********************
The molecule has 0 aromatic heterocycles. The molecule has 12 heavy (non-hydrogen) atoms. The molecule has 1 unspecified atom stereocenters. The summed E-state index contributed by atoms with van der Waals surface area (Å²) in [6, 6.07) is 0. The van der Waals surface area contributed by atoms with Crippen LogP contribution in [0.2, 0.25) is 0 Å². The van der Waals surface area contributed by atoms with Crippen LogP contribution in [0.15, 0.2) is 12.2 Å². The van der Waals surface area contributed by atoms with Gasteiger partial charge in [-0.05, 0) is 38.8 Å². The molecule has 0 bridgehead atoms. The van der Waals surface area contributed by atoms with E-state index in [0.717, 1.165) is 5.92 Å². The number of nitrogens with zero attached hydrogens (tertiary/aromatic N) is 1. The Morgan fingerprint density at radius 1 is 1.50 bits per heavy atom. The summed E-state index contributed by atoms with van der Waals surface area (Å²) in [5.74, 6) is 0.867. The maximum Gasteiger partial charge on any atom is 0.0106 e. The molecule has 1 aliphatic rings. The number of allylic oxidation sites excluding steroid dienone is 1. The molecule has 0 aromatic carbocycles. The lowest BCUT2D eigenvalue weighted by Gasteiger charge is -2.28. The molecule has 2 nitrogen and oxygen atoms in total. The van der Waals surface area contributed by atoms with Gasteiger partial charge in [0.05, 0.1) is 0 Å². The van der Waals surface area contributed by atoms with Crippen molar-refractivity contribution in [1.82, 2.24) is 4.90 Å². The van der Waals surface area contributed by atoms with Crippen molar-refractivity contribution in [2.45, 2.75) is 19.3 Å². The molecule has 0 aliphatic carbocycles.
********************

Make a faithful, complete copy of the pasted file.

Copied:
The molecule has 0 aromatic heterocycles. The molecule has 12 heavy (non-hydrogen) atoms. The molecule has 1 unspecified atom stereocenters. The summed E-state index contributed by atoms with van der Waals surface area (Å²) in [6, 6.07) is 0. The van der Waals surface area contributed by atoms with Crippen LogP contribution in [0.2, 0.25) is 0 Å². The van der Waals surface area contributed by atoms with Crippen LogP contribution in [0.15, 0.2) is 12.2 Å². The van der Waals surface area contributed by atoms with Gasteiger partial charge in [-0.05, 0) is 38.8 Å². The molecule has 0 bridgehead atoms. The van der Waals surface area contributed by atoms with E-state index in [0.717, 1.165) is 5.92 Å². The number of nitrogens with zero attached hydrogens (tertiary/aromatic N) is 1. The Morgan fingerprint density at radius 1 is 1.50 bits per heavy atom. The summed E-state index contributed by atoms with van der Waals surface area (Å²) in [5.74, 6) is 0.867. The maximum Gasteiger partial charge on any atom is 0.0106 e. The molecule has 1 aliphatic rings. The number of allylic oxidation sites excluding steroid dienone is 1. The molecule has 0 aromatic carbocycles. The lowest BCUT2D eigenvalue weighted by Gasteiger charge is -2.28. The molecule has 2 nitrogen and oxygen atoms in total. The van der Waals surface area contributed by atoms with Gasteiger partial charge in [0.05, 0.1) is 0 Å². The van der Waals surface area contributed by atoms with Crippen molar-refractivity contribution in [1.82, 2.24) is 4.90 Å². The van der Waals surface area contributed by atoms with Crippen molar-refractivity contribution in [2.45, 2.75) is 19.3 Å². The molecule has 0 aliphatic carbocycles.